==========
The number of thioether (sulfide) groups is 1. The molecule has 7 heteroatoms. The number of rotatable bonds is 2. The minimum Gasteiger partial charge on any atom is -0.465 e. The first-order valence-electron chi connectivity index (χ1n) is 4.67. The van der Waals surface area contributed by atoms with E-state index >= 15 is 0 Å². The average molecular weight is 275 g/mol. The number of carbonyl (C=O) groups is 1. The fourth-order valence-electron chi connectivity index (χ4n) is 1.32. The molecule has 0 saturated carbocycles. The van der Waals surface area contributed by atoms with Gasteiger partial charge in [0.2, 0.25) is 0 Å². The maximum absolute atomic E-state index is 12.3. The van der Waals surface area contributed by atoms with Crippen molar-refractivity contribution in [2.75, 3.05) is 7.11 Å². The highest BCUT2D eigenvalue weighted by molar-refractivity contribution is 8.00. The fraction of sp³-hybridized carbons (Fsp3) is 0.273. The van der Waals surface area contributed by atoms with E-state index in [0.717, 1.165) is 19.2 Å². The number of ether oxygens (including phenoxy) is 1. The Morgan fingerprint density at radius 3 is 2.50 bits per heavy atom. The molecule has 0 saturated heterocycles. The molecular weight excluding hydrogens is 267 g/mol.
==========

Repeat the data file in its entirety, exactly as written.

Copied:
The number of thioether (sulfide) groups is 1. The molecule has 7 heteroatoms. The number of rotatable bonds is 2. The minimum Gasteiger partial charge on any atom is -0.465 e. The first-order valence-electron chi connectivity index (χ1n) is 4.67. The van der Waals surface area contributed by atoms with E-state index >= 15 is 0 Å². The average molecular weight is 275 g/mol. The number of carbonyl (C=O) groups is 1. The fourth-order valence-electron chi connectivity index (χ4n) is 1.32. The molecule has 0 saturated carbocycles. The van der Waals surface area contributed by atoms with Gasteiger partial charge in [0.2, 0.25) is 0 Å². The maximum absolute atomic E-state index is 12.3. The van der Waals surface area contributed by atoms with Crippen molar-refractivity contribution in [2.75, 3.05) is 7.11 Å². The highest BCUT2D eigenvalue weighted by molar-refractivity contribution is 8.00. The fraction of sp³-hybridized carbons (Fsp3) is 0.273. The van der Waals surface area contributed by atoms with E-state index in [0.717, 1.165) is 19.2 Å². The number of ether oxygens (including phenoxy) is 1. The Morgan fingerprint density at radius 3 is 2.50 bits per heavy atom. The molecule has 0 saturated heterocycles. The molecular weight excluding hydrogens is 267 g/mol.